Apple‘s tussle for market share with Samsung has forced Foxconn to consider launching its own brand of accessories, sources claim, as the long-time iPhone manufacturing partner hunts alternative sources of income. “Limited order growth” among Foxconn‘s bigger clients has been blamed for the strategy shift, one Hon Hai executive told the WSJ, with sources claiming that the company is no longer satisfied with contract manufacturing and instead wants to leverage its own brand. Another possibility is white-label content supply, branching out into media Foxconn would supply to its existing customers.
For instance, one strand of the company’s new strategy is to “supply content for all of the devices it assembles” an unnamed executive told the newspaper. That’s prompted a hiring spree of software engineers in Taiwan, who are being brought in to focus Foxconn’s efforts on developing mobile apps, cloud-computing tech, and even smartwatch applications, foreseeing a greater emphasis on wearables in the future.
Meanwhile, Foxconn could also push its own range of devices, rather than simply manufacturing hardware for other companies. That will use its own branding, with the initial line-up said to include computing basics such as keyboards, cables, and headphones.
However, Apple-specific gadgets are likely to follow. “Chairman [Terry Gou] has ordered all business units to produce peripheral accessories of electronics products as it is more profitable than assembly services” an unnamed executive revealed. “We also plan to license Apple’s technology to make some own-brand accessories that are compatible with iPhones and iPads.”
The push isn’t a half-hearted one, either. According to the insiders, Hon Hai intends to sell its Foxconn-branded hardware not only online but in a new chain of physical stores, albeit initially only in China. A spokesperson confirmed Chinese retail strategy was being explored, but declined to comment on specific plans.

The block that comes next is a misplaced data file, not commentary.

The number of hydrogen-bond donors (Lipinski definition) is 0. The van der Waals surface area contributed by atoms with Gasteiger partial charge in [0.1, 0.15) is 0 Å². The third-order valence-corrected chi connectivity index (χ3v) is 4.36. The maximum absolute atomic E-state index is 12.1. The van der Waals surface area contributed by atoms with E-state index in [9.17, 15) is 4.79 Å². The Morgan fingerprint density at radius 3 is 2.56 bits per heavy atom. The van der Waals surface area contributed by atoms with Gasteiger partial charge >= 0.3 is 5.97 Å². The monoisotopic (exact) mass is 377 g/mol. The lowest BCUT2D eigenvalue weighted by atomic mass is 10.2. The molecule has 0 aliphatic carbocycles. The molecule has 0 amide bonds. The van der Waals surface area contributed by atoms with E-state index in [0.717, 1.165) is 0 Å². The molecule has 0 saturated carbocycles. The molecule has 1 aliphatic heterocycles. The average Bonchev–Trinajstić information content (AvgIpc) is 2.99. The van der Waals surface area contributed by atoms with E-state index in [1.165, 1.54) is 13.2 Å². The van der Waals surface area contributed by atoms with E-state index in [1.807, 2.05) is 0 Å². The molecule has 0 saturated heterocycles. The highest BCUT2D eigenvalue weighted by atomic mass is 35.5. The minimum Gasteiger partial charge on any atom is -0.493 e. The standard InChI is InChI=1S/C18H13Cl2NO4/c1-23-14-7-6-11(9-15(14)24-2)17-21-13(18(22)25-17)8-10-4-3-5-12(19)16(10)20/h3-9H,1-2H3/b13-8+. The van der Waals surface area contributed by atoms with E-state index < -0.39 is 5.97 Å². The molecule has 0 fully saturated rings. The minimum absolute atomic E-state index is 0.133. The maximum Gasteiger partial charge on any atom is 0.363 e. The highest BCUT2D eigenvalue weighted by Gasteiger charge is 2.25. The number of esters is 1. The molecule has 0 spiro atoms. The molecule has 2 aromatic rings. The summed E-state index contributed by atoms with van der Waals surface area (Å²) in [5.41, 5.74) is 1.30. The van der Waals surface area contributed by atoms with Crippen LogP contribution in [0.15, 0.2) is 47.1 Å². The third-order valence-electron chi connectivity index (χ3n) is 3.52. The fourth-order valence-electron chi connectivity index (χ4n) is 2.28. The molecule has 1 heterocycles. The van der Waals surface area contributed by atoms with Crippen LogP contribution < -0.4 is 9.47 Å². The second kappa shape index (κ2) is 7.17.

Foxconn’s over-arching problem is that its key clients simply aren’t growing in the same way that they once were. Sales declined 19-percent in the first quarter of 2013, blamed in no small part on a leveling out of orders for Apple’s iPhone.
“As our production capacity has grown to such a large scale and existing major-brand customers offer limited order growth, we need to actively expand our client base to help increase our manufacturing volume” Unnamed Hon Hai executive
At the same time, the growing appeal of “Made in USA” products has seen Foxconn expand its production facilities to North America, with some of Apple’s new Macs expected to be produced by the company in Texas. However, that’s a more expensive process than the relatively low-cost equivalent in Taiwan, where Foxconn has made paring back expenses an art-form, albeit one which has attracted the criticism of human rights organizations.
Apple is estimated to account for half of Hon Hai’s revenue, and it’s possible that the anticipated Mac refresh for WWDC 2013 could give the assembly firm a jolt.